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Title: The potential of structural analysis in archaeological simulation and interpretation : a case study of medieval Winchester Cathedral precinct
Author: Miles, James Edward
ISNI:       0000 0004 6347 6145
Awarding Body: University of Southampton
Current Institution: University of Southampton
Date of Award: 2017
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This multidisciplinary PhD provides an integration of structural analysis and archaeological interpretation, focused on the implications of methods used to generate virtual models and the analytical frameworks within which new interpretations emerge. It builds on established connections between disciplines in the University of Southampton’s Faculties of Humanities, Physical Sciences and Engineering, Engineering and the Environment and on the AHRC funded Parnassus and Portus research projects, and on international collaborations developed by the author. The main aims are: 1. To explore the benefits of using structural analysis in an archaeological context; 2. To review different methodologies of archaeological virtual modelling; 3. To investigate how structural analysis can influence the way archaeological graphical simulations are produced; 4. To evaluate the impact of different surveying methods on the potential and practice of structural analysis. Using Winchester cathedral and its precinct as a case study allows the examination of these aims in the context of: 1. a broad range of different architectural styles; 2. contrasting surveying and prospection methods; 3. varying information including archival data relating to demolished buildings; 4. differing interpretations of the surviving remains. A number of research questions are provided in relation to each of the buildings examined that fit within the overall research aims. Structural analysis is widely used to determine static, dynamic, and thermal behaviour of physical systems and their components. Several methods can be employed to analyse building and nonbuilding structures. The main purpose of structural analysis is to ensure the adequacy of the design from the viewpoint of safety and serviceability of the structure and to check the strength of existing systems. Although the method plays an important role within many different disciplines, it is rarely applied within archaeology. Therefore, the research presented here is based on the application of structural analysis within archaeology, specifically through archaeological interpretation and (archaeological) modelling of historic buildings and novel integration of voxel and surface techniques. Archaeological modelling is used to reconstruct various interpretations of standing and ruined remains, but many of the models produced may have little or no structural basis and are limited to visual representations of hypotheses. The literature associated with structural analysis is considerable but is focused upon engineering principles, with very few investigations into its use within archaeology. The research bridges this gap between (the two) disciplines, tying in the emphasis of archaeological methods to record historic buildings, both standing and ruined, with structural investigations used within engineering. The thesis includes an up-to-date evaluation of the various tools used within recording, creating an overall analysis of laser scanning, photogrammetry, building surveying, and geophysics within the study of buildings. The overall aim of the research is to develop a tool within the study of computational archaeology that will aid our understanding of how and why historic buildings were built and why some lie in ruins. Archival data (provided by the Cathedral authorities) has been used as a basis to reconstruct the known structures and compare the structural properties to those that are standing. The standing buildings were recorded through terrestrial scanning and building surveying techniques. The models are examined through Finite Element Modelling with collapsed architecture. The work is supported by Winchester Cathedral who has given access to all archival data and buildings. The research has highlighted important issues within computational archaeology and through the basis of failure mechanism inherent within structural modelling; the analysis of archaeological models can be assessed to determine actual form. This provide answers that have until now been unknown. The research has involved a considerable amount of fieldwork to record the necessary data and has comprised mostly the computational analysis needed to attain the structural properties of the standing buildings. These results are used as a basis to analyse the reconstructed models. Overall, the reliability of the precision of reconstructed models can be controversial due to absence of historical information and fabric loss; structural analysis from an archaeological perspective can be seen as an effective alternative tool to traditional reconstruction techniques. The study will lay the foundation for future work that can then be used within a wider aspect of archaeological interpretation that is not limited to buildings.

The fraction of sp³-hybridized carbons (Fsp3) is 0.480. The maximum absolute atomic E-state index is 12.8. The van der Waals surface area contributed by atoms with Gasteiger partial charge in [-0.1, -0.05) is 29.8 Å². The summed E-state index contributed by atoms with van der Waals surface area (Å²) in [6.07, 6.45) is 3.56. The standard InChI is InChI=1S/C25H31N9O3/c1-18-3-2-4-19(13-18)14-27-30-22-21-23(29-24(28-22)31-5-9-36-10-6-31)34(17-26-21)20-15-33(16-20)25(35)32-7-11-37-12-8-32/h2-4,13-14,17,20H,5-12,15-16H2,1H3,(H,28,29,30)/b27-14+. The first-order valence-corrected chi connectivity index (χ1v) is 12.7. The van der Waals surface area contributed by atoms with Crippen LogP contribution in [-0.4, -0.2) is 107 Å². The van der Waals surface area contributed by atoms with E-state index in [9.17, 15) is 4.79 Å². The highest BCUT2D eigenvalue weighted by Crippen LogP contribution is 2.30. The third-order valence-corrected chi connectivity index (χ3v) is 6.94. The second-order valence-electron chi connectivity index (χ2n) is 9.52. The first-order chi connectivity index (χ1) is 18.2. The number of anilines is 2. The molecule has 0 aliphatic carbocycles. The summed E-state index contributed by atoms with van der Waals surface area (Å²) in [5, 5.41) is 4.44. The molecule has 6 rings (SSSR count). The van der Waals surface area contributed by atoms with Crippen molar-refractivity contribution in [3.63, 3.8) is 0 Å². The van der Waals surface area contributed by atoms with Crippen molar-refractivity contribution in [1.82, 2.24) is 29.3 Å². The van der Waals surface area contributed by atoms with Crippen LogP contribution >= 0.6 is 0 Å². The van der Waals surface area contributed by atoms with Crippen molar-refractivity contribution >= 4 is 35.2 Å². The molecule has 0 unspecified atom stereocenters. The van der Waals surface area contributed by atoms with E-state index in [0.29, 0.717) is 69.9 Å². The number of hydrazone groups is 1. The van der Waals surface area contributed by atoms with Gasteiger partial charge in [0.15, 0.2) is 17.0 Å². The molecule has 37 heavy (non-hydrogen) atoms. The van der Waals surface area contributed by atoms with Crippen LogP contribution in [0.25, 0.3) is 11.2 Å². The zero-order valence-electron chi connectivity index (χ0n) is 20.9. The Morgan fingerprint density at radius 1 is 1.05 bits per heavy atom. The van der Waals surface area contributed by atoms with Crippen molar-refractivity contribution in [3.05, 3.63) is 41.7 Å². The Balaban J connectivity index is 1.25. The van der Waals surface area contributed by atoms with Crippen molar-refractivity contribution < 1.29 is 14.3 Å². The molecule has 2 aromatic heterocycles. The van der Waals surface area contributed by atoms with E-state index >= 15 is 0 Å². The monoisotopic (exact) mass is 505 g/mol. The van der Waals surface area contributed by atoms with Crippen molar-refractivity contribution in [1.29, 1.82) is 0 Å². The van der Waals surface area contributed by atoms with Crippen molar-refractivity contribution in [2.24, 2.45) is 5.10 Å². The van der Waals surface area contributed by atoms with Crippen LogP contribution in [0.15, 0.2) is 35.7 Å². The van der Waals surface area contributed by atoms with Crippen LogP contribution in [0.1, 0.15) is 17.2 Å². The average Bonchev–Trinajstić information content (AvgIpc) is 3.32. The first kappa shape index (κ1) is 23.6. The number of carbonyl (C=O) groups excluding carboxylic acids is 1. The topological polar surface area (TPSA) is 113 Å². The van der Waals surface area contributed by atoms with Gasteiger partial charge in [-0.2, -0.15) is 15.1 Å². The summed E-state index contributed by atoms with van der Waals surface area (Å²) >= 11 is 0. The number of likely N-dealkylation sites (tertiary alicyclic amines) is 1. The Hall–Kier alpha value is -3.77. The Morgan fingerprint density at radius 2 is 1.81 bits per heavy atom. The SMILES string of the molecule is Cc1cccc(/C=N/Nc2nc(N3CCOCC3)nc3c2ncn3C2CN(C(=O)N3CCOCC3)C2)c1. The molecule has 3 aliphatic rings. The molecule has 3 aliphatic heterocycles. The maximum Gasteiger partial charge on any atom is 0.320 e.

Supervisor: Earl, Graeme ; Hinton, David Sponsor: Not available
Qualification Name: Thesis (Ph.D.) Qualification Level: Doctoral
EThOS ID:  DOI: Not available